Some of this can be laid at the door of complete insecurity. Dealing with a new environment, having to relate in new ways with people you may only see occasionally, or even with total strangers, can bring forth bizarre inner demons. Insecurity, means that there is an inner need to bolster one's self esteem. Children will be more obvious about their demand for attention in order to "feel good" using someone else's energy, but adults have learned far more subtler albeit unpleasant ways to do this.
For example, competitiveness - who can be the most extreme? Who can drink the most, have the loudest most annoying voice, have the biggest hangover, swim the furthest, wear the sexiest bikini, etc... Being "the best" or "having an opinion about everything" puts you at the centre of everyone's attention and lapping up their energy.
And, for those who don't join the "competing games", the opposite ploy is often a total withdrawal, tummy bugs, headaches, illnesses that attract attention in the form of sympathy and some TLC. These aren't necessarily scheming strategies and the players are most likely not even aware of their actions, but they are an inner response at a sub-conscious level to feelings of insecurity.
Another aspect of personality change on holiday is the release of the controls on "normal behaviour". The brakes are off, indulgence is the name of the game and on holiday "I can do what I want, eat/drink what I want, say whatever I like, NO LIMITS!"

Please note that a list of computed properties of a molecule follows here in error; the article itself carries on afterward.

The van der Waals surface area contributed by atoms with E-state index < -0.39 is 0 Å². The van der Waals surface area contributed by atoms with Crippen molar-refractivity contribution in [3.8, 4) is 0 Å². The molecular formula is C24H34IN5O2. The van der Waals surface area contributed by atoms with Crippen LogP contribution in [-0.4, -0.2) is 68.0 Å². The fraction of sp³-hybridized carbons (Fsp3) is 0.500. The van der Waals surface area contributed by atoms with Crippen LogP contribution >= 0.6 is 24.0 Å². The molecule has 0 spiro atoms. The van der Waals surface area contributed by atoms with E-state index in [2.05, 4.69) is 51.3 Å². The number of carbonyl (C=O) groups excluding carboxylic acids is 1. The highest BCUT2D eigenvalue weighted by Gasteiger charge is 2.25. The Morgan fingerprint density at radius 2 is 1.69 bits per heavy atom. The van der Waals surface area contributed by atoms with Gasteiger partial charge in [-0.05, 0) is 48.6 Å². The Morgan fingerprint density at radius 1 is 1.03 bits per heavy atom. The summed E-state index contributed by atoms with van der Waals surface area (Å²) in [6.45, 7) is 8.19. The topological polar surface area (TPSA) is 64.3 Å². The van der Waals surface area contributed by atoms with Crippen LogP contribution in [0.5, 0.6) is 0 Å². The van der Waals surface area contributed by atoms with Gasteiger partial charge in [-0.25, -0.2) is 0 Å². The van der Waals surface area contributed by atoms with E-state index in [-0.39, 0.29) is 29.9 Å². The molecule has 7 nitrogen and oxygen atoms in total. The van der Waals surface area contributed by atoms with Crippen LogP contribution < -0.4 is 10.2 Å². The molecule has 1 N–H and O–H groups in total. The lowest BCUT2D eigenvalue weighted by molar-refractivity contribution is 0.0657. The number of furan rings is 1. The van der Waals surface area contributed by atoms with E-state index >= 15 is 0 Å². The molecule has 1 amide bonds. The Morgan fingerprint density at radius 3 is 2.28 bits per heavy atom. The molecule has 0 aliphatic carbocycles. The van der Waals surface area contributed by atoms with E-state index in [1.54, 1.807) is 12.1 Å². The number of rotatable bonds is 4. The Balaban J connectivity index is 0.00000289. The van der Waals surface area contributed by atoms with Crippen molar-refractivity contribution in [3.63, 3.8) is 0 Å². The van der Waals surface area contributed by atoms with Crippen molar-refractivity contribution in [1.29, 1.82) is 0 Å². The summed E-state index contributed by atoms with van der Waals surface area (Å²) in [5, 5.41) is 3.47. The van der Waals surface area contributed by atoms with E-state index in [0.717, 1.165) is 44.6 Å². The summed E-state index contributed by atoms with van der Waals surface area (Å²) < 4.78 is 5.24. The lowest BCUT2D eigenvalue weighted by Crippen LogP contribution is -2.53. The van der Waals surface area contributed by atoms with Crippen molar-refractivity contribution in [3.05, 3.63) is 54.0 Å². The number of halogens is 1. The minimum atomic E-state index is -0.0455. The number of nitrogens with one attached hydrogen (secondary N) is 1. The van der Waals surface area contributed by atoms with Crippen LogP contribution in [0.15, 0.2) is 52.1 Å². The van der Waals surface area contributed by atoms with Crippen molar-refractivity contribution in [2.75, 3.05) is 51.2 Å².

But, just as freewheeling downhill can be exhilarating and exciting, it can also be dangerous if you aren't able to steer where you want to go. That's when you might discover the brick wall of reality and "wham, what hit me, where did those kilos come from, where did the black eye come from, how did I end up becoming this bitter and twisted!"
Those people who feel restricted in their normal environment by parents/spouse/responsibilities/etc.. are often the ones who just "let rip" when freed from their shackles. They are also usually the ones who need another holiday after their holiday to recover!
Holidays are a great opportunity for self-awareness.
Returning back home to our "normal" routines, there is an opportunity to reflect on our behaviour on holiday, did we "like" ourselves, did we discover another side to our personality that we weren't aware of, did we discover hidden talents?
We can reflect on the difference to our "norm", and consider if there are aspects of our life that could do with some change? Perhaps we have also become aware of a bigger picture than our own life. Maybe, understood a different culture, experienced a different way and can now ask ourselves pertinent questions about how we might improve our life, our environment, our relationships and overall ourselves?
Or perhaps we just returned home with a sense of gratitude for what we do have and for the people that are part of our lives.
Holidays give perspective, if you are willing to stand back and look.
They may be an escape in the short term, but can also be life changing for the longer term.
Here's to your holiday this year, wherever you may go.